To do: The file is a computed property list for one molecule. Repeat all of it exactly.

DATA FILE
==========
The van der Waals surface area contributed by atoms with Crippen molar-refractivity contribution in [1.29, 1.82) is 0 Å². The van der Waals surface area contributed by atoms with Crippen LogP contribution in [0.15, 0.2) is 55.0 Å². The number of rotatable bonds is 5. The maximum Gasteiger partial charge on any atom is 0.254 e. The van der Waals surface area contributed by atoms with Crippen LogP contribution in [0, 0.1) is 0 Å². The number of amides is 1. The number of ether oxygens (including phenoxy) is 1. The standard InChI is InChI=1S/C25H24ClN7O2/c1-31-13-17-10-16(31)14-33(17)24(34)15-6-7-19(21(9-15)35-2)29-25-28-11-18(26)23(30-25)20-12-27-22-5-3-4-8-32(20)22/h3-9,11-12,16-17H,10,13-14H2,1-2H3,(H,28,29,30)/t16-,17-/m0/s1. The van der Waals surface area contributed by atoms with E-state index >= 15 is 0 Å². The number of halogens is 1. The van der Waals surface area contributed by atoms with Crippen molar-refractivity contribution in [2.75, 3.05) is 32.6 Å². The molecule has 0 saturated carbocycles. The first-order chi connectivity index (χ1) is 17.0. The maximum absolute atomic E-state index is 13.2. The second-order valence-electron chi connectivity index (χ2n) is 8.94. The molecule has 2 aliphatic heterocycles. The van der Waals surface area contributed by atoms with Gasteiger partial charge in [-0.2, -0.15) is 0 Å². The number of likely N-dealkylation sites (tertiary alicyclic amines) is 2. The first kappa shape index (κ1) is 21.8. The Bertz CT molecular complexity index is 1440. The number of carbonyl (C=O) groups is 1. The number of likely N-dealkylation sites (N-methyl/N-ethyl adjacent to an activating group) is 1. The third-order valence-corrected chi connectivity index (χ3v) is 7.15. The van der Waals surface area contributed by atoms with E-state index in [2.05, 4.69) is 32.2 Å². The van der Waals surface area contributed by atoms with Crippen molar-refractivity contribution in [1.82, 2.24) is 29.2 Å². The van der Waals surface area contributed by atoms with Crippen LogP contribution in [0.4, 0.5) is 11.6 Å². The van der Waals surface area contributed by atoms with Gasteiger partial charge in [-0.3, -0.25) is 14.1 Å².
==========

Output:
The van der Waals surface area contributed by atoms with Crippen molar-refractivity contribution in [1.29, 1.82) is 0 Å². The van der Waals surface area contributed by atoms with Crippen LogP contribution in [0.15, 0.2) is 55.0 Å². The number of rotatable bonds is 5. The maximum Gasteiger partial charge on any atom is 0.254 e. The van der Waals surface area contributed by atoms with Crippen LogP contribution in [0, 0.1) is 0 Å². The number of amides is 1. The number of ether oxygens (including phenoxy) is 1. The standard InChI is InChI=1S/C25H24ClN7O2/c1-31-13-17-10-16(31)14-33(17)24(34)15-6-7-19(21(9-15)35-2)29-25-28-11-18(26)23(30-25)20-12-27-22-5-3-4-8-32(20)22/h3-9,11-12,16-17H,10,13-14H2,1-2H3,(H,28,29,30)/t16-,17-/m0/s1. The van der Waals surface area contributed by atoms with E-state index >= 15 is 0 Å². The number of halogens is 1. The van der Waals surface area contributed by atoms with Crippen molar-refractivity contribution in [2.75, 3.05) is 32.6 Å². The molecule has 0 saturated carbocycles. The first-order chi connectivity index (χ1) is 17.0. The maximum absolute atomic E-state index is 13.2. The second-order valence-electron chi connectivity index (χ2n) is 8.94. The molecule has 2 aliphatic heterocycles. The van der Waals surface area contributed by atoms with Gasteiger partial charge in [-0.2, -0.15) is 0 Å². The number of likely N-dealkylation sites (tertiary alicyclic amines) is 2. The first kappa shape index (κ1) is 21.8. The Bertz CT molecular complexity index is 1440. The number of carbonyl (C=O) groups is 1. The number of likely N-dealkylation sites (N-methyl/N-ethyl adjacent to an activating group) is 1. The third-order valence-corrected chi connectivity index (χ3v) is 7.15. The van der Waals surface area contributed by atoms with E-state index in [2.05, 4.69) is 32.2 Å². The van der Waals surface area contributed by atoms with Crippen molar-refractivity contribution in [1.82, 2.24) is 29.2 Å². The van der Waals surface area contributed by atoms with Crippen LogP contribution in [0.4, 0.5) is 11.6 Å². The van der Waals surface area contributed by atoms with Gasteiger partial charge in [-0.3, -0.25) is 14.1 Å².